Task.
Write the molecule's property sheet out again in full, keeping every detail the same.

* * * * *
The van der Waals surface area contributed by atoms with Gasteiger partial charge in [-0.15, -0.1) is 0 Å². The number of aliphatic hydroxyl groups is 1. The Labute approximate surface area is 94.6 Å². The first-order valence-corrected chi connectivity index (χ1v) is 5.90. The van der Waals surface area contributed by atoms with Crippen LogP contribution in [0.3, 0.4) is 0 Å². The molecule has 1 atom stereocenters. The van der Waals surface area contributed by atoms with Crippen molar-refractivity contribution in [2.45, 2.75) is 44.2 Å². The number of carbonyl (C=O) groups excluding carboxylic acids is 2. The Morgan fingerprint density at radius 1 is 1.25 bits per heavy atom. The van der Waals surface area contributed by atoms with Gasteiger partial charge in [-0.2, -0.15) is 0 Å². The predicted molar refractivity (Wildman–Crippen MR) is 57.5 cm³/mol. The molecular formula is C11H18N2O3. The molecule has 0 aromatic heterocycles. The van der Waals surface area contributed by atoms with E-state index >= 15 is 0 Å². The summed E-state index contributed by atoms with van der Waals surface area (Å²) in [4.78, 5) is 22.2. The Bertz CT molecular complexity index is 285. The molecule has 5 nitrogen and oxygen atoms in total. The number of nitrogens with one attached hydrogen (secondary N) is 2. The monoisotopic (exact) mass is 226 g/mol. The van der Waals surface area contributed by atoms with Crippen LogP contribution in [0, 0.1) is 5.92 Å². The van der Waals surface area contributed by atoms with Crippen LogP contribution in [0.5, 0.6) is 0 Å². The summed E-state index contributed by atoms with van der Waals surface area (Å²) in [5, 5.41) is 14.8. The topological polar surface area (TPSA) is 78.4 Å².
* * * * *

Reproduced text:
The van der Waals surface area contributed by atoms with Gasteiger partial charge in [-0.15, -0.1) is 0 Å². The number of aliphatic hydroxyl groups is 1. The Labute approximate surface area is 94.6 Å². The first-order valence-corrected chi connectivity index (χ1v) is 5.90. The van der Waals surface area contributed by atoms with Crippen LogP contribution in [0.3, 0.4) is 0 Å². The molecule has 1 atom stereocenters. The van der Waals surface area contributed by atoms with Crippen molar-refractivity contribution in [2.45, 2.75) is 44.2 Å². The number of carbonyl (C=O) groups excluding carboxylic acids is 2. The Morgan fingerprint density at radius 1 is 1.25 bits per heavy atom. The van der Waals surface area contributed by atoms with Gasteiger partial charge in [-0.2, -0.15) is 0 Å². The predicted molar refractivity (Wildman–Crippen MR) is 57.5 cm³/mol. The molecular formula is C11H18N2O3. The molecule has 0 aromatic heterocycles. The van der Waals surface area contributed by atoms with E-state index >= 15 is 0 Å². The summed E-state index contributed by atoms with van der Waals surface area (Å²) in [4.78, 5) is 22.2. The Bertz CT molecular complexity index is 285. The molecule has 5 nitrogen and oxygen atoms in total. The number of nitrogens with one attached hydrogen (secondary N) is 2. The monoisotopic (exact) mass is 226 g/mol. The van der Waals surface area contributed by atoms with Crippen LogP contribution in [0, 0.1) is 5.92 Å². The van der Waals surface area contributed by atoms with Crippen LogP contribution in [0.5, 0.6) is 0 Å². The summed E-state index contributed by atoms with van der Waals surface area (Å²) in [5, 5.41) is 14.8. The topological polar surface area (TPSA) is 78.4 Å².